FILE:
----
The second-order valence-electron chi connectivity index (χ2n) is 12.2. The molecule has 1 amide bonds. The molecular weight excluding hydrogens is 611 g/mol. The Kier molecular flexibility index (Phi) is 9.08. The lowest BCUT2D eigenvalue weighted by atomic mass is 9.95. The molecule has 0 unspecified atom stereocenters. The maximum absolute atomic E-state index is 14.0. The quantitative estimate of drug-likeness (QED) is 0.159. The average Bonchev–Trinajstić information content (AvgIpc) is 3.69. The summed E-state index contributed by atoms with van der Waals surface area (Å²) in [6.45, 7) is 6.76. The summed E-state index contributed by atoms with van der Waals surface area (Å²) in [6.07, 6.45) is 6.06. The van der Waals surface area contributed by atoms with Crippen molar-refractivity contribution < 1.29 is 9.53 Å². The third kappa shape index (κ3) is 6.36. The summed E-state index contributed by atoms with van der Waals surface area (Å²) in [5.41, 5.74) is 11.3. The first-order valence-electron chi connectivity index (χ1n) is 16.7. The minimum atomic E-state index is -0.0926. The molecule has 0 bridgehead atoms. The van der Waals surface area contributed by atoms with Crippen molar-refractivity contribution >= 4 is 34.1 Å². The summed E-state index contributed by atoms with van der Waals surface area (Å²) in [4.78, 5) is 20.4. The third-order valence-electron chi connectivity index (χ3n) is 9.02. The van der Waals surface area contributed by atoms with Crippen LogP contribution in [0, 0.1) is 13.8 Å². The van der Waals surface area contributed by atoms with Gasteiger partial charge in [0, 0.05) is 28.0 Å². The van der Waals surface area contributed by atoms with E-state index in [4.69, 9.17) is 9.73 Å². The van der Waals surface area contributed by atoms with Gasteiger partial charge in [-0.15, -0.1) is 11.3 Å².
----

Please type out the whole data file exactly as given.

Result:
The second-order valence-electron chi connectivity index (χ2n) is 12.2. The molecule has 1 amide bonds. The molecular weight excluding hydrogens is 611 g/mol. The Kier molecular flexibility index (Phi) is 9.08. The lowest BCUT2D eigenvalue weighted by atomic mass is 9.95. The molecule has 0 unspecified atom stereocenters. The maximum absolute atomic E-state index is 14.0. The quantitative estimate of drug-likeness (QED) is 0.159. The average Bonchev–Trinajstić information content (AvgIpc) is 3.69. The summed E-state index contributed by atoms with van der Waals surface area (Å²) in [6.45, 7) is 6.76. The summed E-state index contributed by atoms with van der Waals surface area (Å²) in [6.07, 6.45) is 6.06. The van der Waals surface area contributed by atoms with Crippen molar-refractivity contribution < 1.29 is 9.53 Å². The third kappa shape index (κ3) is 6.36. The summed E-state index contributed by atoms with van der Waals surface area (Å²) in [5.41, 5.74) is 11.3. The first-order valence-electron chi connectivity index (χ1n) is 16.7. The minimum atomic E-state index is -0.0926. The molecule has 0 bridgehead atoms. The van der Waals surface area contributed by atoms with Crippen molar-refractivity contribution >= 4 is 34.1 Å². The summed E-state index contributed by atoms with van der Waals surface area (Å²) in [4.78, 5) is 20.4. The third-order valence-electron chi connectivity index (χ3n) is 9.02. The van der Waals surface area contributed by atoms with Crippen LogP contribution in [0, 0.1) is 13.8 Å². The van der Waals surface area contributed by atoms with Gasteiger partial charge in [0, 0.05) is 28.0 Å². The van der Waals surface area contributed by atoms with E-state index in [4.69, 9.17) is 9.73 Å². The van der Waals surface area contributed by atoms with Gasteiger partial charge in [-0.15, -0.1) is 11.3 Å².